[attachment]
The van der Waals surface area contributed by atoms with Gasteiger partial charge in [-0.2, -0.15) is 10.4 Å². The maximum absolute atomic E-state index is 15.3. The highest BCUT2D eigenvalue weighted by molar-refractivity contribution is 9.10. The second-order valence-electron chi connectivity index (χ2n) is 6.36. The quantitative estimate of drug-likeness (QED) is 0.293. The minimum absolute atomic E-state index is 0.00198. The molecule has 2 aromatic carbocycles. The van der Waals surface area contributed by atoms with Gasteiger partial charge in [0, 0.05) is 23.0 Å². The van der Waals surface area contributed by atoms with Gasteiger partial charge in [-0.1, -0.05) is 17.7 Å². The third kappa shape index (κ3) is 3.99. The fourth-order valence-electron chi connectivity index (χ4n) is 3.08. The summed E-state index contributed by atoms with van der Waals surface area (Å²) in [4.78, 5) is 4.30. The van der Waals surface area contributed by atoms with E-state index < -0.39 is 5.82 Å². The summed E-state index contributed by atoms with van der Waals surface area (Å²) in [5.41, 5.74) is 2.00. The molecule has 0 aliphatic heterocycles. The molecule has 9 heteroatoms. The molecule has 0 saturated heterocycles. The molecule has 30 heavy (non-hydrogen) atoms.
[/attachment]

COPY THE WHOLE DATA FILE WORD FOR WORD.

The van der Waals surface area contributed by atoms with Gasteiger partial charge in [-0.2, -0.15) is 10.4 Å². The maximum absolute atomic E-state index is 15.3. The highest BCUT2D eigenvalue weighted by molar-refractivity contribution is 9.10. The second-order valence-electron chi connectivity index (χ2n) is 6.36. The quantitative estimate of drug-likeness (QED) is 0.293. The minimum absolute atomic E-state index is 0.00198. The molecule has 2 aromatic carbocycles. The van der Waals surface area contributed by atoms with Gasteiger partial charge in [0, 0.05) is 23.0 Å². The van der Waals surface area contributed by atoms with Gasteiger partial charge in [-0.1, -0.05) is 17.7 Å². The third kappa shape index (κ3) is 3.99. The fourth-order valence-electron chi connectivity index (χ4n) is 3.08. The summed E-state index contributed by atoms with van der Waals surface area (Å²) in [4.78, 5) is 4.30. The van der Waals surface area contributed by atoms with E-state index < -0.39 is 5.82 Å². The summed E-state index contributed by atoms with van der Waals surface area (Å²) in [5.41, 5.74) is 2.00. The molecule has 0 aliphatic heterocycles. The molecule has 9 heteroatoms. The molecule has 0 saturated heterocycles. The molecule has 30 heavy (non-hydrogen) atoms.